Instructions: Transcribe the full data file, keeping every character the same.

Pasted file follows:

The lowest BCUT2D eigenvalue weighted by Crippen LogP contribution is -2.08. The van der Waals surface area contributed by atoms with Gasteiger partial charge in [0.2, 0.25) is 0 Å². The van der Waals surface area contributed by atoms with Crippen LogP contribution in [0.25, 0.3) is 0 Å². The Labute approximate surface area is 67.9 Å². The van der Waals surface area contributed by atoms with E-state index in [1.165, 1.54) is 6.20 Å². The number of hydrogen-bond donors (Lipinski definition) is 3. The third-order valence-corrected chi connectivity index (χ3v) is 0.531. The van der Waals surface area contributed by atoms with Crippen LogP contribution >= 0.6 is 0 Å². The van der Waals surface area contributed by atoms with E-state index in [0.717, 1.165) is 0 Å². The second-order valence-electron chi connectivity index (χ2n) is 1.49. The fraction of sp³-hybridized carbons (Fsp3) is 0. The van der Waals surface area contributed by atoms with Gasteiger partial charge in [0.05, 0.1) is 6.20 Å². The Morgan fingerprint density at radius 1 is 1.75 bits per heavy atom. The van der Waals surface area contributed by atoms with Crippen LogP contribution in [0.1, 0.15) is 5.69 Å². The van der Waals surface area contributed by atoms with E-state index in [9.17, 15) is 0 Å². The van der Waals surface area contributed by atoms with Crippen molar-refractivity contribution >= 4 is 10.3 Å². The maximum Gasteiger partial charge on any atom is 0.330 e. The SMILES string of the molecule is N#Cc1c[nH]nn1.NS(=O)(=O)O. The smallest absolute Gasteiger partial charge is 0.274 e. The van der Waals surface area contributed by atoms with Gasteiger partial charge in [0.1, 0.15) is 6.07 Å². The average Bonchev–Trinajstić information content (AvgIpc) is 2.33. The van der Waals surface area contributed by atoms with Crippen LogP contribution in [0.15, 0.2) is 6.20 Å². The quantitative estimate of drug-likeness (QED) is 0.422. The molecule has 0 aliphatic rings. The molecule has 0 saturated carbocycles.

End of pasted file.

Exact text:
The lowest BCUT2D eigenvalue weighted by Crippen LogP contribution is -2.08. The van der Waals surface area contributed by atoms with Gasteiger partial charge in [0.2, 0.25) is 0 Å². The van der Waals surface area contributed by atoms with Crippen LogP contribution in [0.25, 0.3) is 0 Å². The Labute approximate surface area is 67.9 Å². The van der Waals surface area contributed by atoms with E-state index in [1.165, 1.54) is 6.20 Å². The number of hydrogen-bond donors (Lipinski definition) is 3. The third-order valence-corrected chi connectivity index (χ3v) is 0.531. The van der Waals surface area contributed by atoms with Crippen LogP contribution >= 0.6 is 0 Å². The van der Waals surface area contributed by atoms with E-state index in [0.717, 1.165) is 0 Å². The second-order valence-electron chi connectivity index (χ2n) is 1.49. The fraction of sp³-hybridized carbons (Fsp3) is 0. The van der Waals surface area contributed by atoms with Gasteiger partial charge in [0.05, 0.1) is 6.20 Å². The Morgan fingerprint density at radius 1 is 1.75 bits per heavy atom. The van der Waals surface area contributed by atoms with Crippen LogP contribution in [0.1, 0.15) is 5.69 Å². The van der Waals surface area contributed by atoms with E-state index in [9.17, 15) is 0 Å². The van der Waals surface area contributed by atoms with Crippen molar-refractivity contribution >= 4 is 10.3 Å². The maximum Gasteiger partial charge on any atom is 0.330 e. The SMILES string of the molecule is N#Cc1c[nH]nn1.NS(=O)(=O)O. The smallest absolute Gasteiger partial charge is 0.274 e. The van der Waals surface area contributed by atoms with Gasteiger partial charge in [0.1, 0.15) is 6.07 Å². The average Bonchev–Trinajstić information content (AvgIpc) is 2.33. The van der Waals surface area contributed by atoms with Crippen LogP contribution in [0.15, 0.2) is 6.20 Å². The quantitative estimate of drug-likeness (QED) is 0.422. The molecule has 0 aliphatic rings. The molecule has 0 saturated carbocycles.